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Cries of London: The Gentle Author's Cries of London
  • Category
    Talks and Discussions
  • Date(s)
    11 December 2015
  • Time
    7:30 PM
  • Price
    Free
Cries of London: The Gentle Author's Cries of London
Hawker selling ‘Hair Brooms’ outside Shoreditch Church from William Marshall Craig’s 'Itinerant Traders of London in their Ordinary Costume', 1804 (London Collection, Bishopsgate Institute Archive)
For centuries, those who had no other means of income could sell wares in the street and, by turning their presence into a performance through song, they won the hearts of generations and came to embody the spirit of London itself. These hawkers inspired many artists, including Marcellus Laroon (1653-1702), Francis Wheatley (1747-1801), William Marshall Craig (died 1827) and John Thomas Smith (1766-1833), to create series of portraits known as the ‘Cries of London.’

The Gentle Author has published the first major illustrated survey in colour of this important cultural tradition, highlighting the most significant examples, telling the stories of both the artists and the hawkers, and revealing the unexpected social realities contained within these gaudy prints produced for the mass market.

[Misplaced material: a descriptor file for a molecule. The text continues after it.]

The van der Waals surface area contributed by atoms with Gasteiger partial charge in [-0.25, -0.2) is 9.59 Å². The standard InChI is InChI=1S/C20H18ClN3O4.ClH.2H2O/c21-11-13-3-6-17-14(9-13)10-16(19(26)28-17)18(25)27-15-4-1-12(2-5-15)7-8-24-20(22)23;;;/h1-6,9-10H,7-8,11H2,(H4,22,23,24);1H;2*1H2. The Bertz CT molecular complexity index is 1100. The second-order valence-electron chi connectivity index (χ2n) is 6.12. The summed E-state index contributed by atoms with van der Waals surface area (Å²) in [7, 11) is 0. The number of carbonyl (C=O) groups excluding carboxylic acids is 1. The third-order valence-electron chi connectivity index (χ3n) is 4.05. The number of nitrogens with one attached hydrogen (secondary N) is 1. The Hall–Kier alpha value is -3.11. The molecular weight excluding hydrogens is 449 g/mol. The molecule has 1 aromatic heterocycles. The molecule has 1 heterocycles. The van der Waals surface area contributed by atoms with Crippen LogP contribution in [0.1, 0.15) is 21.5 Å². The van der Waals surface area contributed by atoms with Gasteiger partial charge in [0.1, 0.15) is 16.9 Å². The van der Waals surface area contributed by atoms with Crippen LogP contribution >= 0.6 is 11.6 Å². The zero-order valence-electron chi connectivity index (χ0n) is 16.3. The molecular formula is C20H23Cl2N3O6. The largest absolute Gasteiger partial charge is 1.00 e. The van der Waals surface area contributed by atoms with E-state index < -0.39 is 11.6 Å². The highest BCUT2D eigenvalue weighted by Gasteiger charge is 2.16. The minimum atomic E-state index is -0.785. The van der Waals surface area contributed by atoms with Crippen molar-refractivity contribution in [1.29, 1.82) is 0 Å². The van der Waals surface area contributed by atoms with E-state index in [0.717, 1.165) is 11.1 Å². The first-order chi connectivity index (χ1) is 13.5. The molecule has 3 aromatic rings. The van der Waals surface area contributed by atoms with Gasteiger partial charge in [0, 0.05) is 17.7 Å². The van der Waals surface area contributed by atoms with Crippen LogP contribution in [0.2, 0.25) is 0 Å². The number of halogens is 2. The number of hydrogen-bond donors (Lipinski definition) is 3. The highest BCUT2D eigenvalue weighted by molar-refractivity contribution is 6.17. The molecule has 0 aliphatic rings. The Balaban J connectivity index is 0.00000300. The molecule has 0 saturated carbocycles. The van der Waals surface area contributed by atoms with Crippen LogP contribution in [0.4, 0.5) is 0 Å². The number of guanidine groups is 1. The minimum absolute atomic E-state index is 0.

This illustrated lecture will explore the significance and enduring legacy of the Cries of London which were precursors of the modern culture of street photography and how in the 20th century, earlier images of the Cries, including those by Wheatley, were recycled commercially onto cigarette cards, biscuit tins and - most famously - Yardley talcum powder.

The Gentle Author will conclude with a survey of the contemporary situation for street traders and pedlars in the capital, reflecting upon the ambivalence with which they have been regarded in London since medieval times.

Free admission; advance booking required.

*A postage fee of £1 applies for sending out tickets booked online or over the telephone. If you would rather collect tickets from venue then please select this option at time of booking.

Further information

  • Telephone
    020 7392 9200

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